New CU Boulder research shows that even with increased physical costs, female barn swallows prioritize the needs of their offspring over their own health
The study is about songbirds, but reading between the lines of research, it might also be about many species—human included—and the price of parenthood.
From an evolutionary standpoint, the drive to reproduce is fundamentally guided by an instinct to pass genes along to the next generation. But in practice, reproduction is often much more nuanced and varied. In species after species, parents prioritize the needs of their offspring—sometimes at the expense of their own health.
Take the barn swallow, for instance: New research demonstrates that females with increased self-maintenance costs—in this case, an approximately one-gram weight attached to their legs—still laid as many eggs as they likely would have without the weight and its physical toll.
“In ecology and evolution, there’s this constant trade-off between the health of the parent and the health of the offspring,” explains Molly McDermott, the study’s lead author, who earned her PhD in the University of Colorado Boulder Department of Ecology and Evolutionary Biology in May 2022. “There’s only so much time, only so much energy, only so many resources that each individual has, and every organism has its own strategies for how it’s going to allocate those resources in reproduction.
“If you’re a really long-lived animal like an elephant or a human, it makes sense to balance your health with that of your offspring so that you can live to reproduce another day. But you may not have that many chances if you’re short-lived, so it makes sense to throw everything you’ve got at the chance to reproduce.”
The cost of offspring
McDermott’s barn swallow research grew from a longtime interest in reproduction and parental care and the spectrum on which it exists—from species that provide no parental care at all to the human species, which provides 18 years of it.
She was especially interested in the sacrifices parents make with their own health to prioritize their offsprings’ health. Working with faculty mentor Rebecca Safran, a professor of ecology and evolutionary biology and noted barn-swallow expert, McDermott focused on the common songbird, in part, because its average lifespan is two years.
“That’s a relatively short lifespan, so we designed an experiment to try figuring out what is the cost of having a lot of offspring,” McDermott says. “There’s a lot of variation in barn swallows—some females only lay three eggs in a year, and some lay up to 15, which about twice their body weight in offspring. Some even have multiple nests in a season. We wanted to understand what was happening in individuals that were caring for a lot of offspring, so we designed the experiment to change the cost.”
Working with barn swallow colonies around the Boulder area, McDermott and her co-researchers—who were Zach Laubach, a National Science Foundation (NSF) postdoctoral fellow during the study, and Marina Ayala, an honors thesis and NSF Research Experience for Undergraduates student who has since graduated—identified a study population and attached a small GPS tag to half of them. The tag represented about 5% of their body weight, comparable to carrying a six- to 10-pound backpack. They also moved eggs between nests, giving some females more chicks to care for and some fewer chicks. Each female’s health was measured at the beginning and end of the study period—physical markers such as blood glucose, weight, feather growth and immune status.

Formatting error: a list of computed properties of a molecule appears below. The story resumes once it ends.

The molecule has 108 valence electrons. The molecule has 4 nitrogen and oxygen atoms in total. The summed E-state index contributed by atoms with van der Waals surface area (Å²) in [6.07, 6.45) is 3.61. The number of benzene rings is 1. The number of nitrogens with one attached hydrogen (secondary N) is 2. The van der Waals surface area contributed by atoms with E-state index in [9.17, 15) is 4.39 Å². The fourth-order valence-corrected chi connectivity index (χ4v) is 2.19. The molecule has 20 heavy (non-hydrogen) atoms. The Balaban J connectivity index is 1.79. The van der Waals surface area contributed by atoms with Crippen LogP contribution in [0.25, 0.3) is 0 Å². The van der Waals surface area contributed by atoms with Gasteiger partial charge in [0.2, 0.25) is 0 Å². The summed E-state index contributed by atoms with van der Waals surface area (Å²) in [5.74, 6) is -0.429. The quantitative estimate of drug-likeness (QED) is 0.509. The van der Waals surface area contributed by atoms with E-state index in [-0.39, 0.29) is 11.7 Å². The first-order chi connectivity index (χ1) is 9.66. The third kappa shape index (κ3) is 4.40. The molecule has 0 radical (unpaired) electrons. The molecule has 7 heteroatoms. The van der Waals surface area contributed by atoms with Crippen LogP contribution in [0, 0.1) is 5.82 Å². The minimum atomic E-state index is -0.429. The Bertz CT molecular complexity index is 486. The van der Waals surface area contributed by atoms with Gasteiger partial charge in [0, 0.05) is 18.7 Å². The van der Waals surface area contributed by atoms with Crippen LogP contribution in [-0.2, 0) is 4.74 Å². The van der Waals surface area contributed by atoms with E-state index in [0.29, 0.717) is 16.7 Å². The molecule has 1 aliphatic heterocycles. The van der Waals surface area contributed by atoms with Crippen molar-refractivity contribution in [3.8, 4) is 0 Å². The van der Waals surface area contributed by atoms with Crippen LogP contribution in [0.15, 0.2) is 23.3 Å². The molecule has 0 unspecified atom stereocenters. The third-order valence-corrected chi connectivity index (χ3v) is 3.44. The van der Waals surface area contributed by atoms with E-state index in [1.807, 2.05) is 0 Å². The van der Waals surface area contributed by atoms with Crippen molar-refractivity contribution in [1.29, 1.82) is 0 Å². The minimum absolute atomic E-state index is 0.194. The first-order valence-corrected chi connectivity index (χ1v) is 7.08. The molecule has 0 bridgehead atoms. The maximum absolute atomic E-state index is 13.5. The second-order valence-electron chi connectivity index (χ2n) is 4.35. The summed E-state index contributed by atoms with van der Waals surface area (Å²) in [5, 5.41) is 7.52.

“Essentially, we changed the cost,” McDermott says. “Some females were now carrying the equivalent of a small backpack and had more chicks to care for—all the way down to females with no extra weight and fewer chicks because we’d removed some and put them in a different nest.”
‘Really remarkable animals’
As it happens, McDermott was in her second trimester of pregnancy during her second season of field work, so there was an aspect of relating to the females with the increased cost as she navigated fields and spent hours along trails and in barns, gazing through a pair of binoculars.
What she and her colleagues learned is that there was no difference in egg laying. Females with the increased weight of a GPS tag were just as likely to lay the same number of eggs as females without the tag. However, the females wearing tags showed more signs of stress, including altered immune function, and were in overall worse health at the end of the experiment than their untagged peers.
“Barn swallows can have multiple nests in a summer,” McDermott explains. “We did all of our manipulations on the first nest of the season, and all the females were equally likely to go on and have a second nest and lay the same number of eggs.”
In a previous study, McDermott’s CU research colleague Sage Madden had shown that among barn swallows, as with most songbirds, females do most of the incubation and nestling feeding; males do anywhere between 5% and 50% of feeding. Madden found that males who were paired with tagged female barn swallows did tend to feed the offspring more, but the females still did the same amount of feeding.
“One thing that’s really important to me from this research is to look around and realize there are things we have in common with every living thing,” McDermott says. “We all reproduce, and reproduction is a really fundamental aspect of our existence on this planet. And part of that story is the tradeoffs we all make between our own health and the amount of care we put into our offspring.
“Barn swallows are really remarkable animals. They’re one of the few that have learned to live alongside humans and be very successful in doing that, and they’re really recognized and appreciated for their agricultural value in pest control. But beyond that, they’re beautiful, complex animals, and they’re a lot like us. They make similar choices and sacrifices to ensure their offspring are OK.”